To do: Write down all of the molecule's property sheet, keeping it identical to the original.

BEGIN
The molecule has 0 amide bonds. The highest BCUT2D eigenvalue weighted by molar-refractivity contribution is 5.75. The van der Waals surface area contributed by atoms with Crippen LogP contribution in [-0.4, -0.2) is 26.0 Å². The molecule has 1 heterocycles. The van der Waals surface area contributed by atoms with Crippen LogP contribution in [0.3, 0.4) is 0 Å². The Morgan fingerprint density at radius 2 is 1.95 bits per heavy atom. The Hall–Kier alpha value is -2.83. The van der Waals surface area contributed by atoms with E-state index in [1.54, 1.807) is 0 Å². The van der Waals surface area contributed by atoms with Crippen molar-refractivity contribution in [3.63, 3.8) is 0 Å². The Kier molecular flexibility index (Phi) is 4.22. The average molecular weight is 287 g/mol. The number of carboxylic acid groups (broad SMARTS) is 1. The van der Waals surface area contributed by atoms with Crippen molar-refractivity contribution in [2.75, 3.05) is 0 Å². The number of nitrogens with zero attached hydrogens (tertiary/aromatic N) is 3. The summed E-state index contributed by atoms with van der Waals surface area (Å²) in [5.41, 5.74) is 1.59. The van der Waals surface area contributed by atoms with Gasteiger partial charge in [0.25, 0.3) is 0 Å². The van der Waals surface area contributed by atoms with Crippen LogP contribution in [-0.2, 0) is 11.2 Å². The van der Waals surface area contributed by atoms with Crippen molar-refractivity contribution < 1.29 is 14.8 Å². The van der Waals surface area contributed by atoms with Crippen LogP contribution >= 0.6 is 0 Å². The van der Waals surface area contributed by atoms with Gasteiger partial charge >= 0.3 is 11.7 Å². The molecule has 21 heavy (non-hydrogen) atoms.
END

The molecule has 0 amide bonds. The highest BCUT2D eigenvalue weighted by molar-refractivity contribution is 5.75. The van der Waals surface area contributed by atoms with Crippen LogP contribution in [-0.4, -0.2) is 26.0 Å². The molecule has 1 heterocycles. The van der Waals surface area contributed by atoms with Crippen LogP contribution in [0.3, 0.4) is 0 Å². The Morgan fingerprint density at radius 2 is 1.95 bits per heavy atom. The Hall–Kier alpha value is -2.83. The van der Waals surface area contributed by atoms with E-state index in [1.54, 1.807) is 0 Å². The van der Waals surface area contributed by atoms with Crippen molar-refractivity contribution in [3.63, 3.8) is 0 Å². The Kier molecular flexibility index (Phi) is 4.22. The average molecular weight is 287 g/mol. The number of carboxylic acid groups (broad SMARTS) is 1. The van der Waals surface area contributed by atoms with Crippen molar-refractivity contribution in [2.75, 3.05) is 0 Å². The number of nitrogens with zero attached hydrogens (tertiary/aromatic N) is 3. The summed E-state index contributed by atoms with van der Waals surface area (Å²) in [5.41, 5.74) is 1.59. The van der Waals surface area contributed by atoms with Gasteiger partial charge in [0.25, 0.3) is 0 Å². The van der Waals surface area contributed by atoms with Crippen LogP contribution in [-0.2, 0) is 11.2 Å². The van der Waals surface area contributed by atoms with Crippen molar-refractivity contribution < 1.29 is 14.8 Å². The van der Waals surface area contributed by atoms with Crippen LogP contribution >= 0.6 is 0 Å². The van der Waals surface area contributed by atoms with Gasteiger partial charge >= 0.3 is 11.7 Å². The molecule has 21 heavy (non-hydrogen) atoms.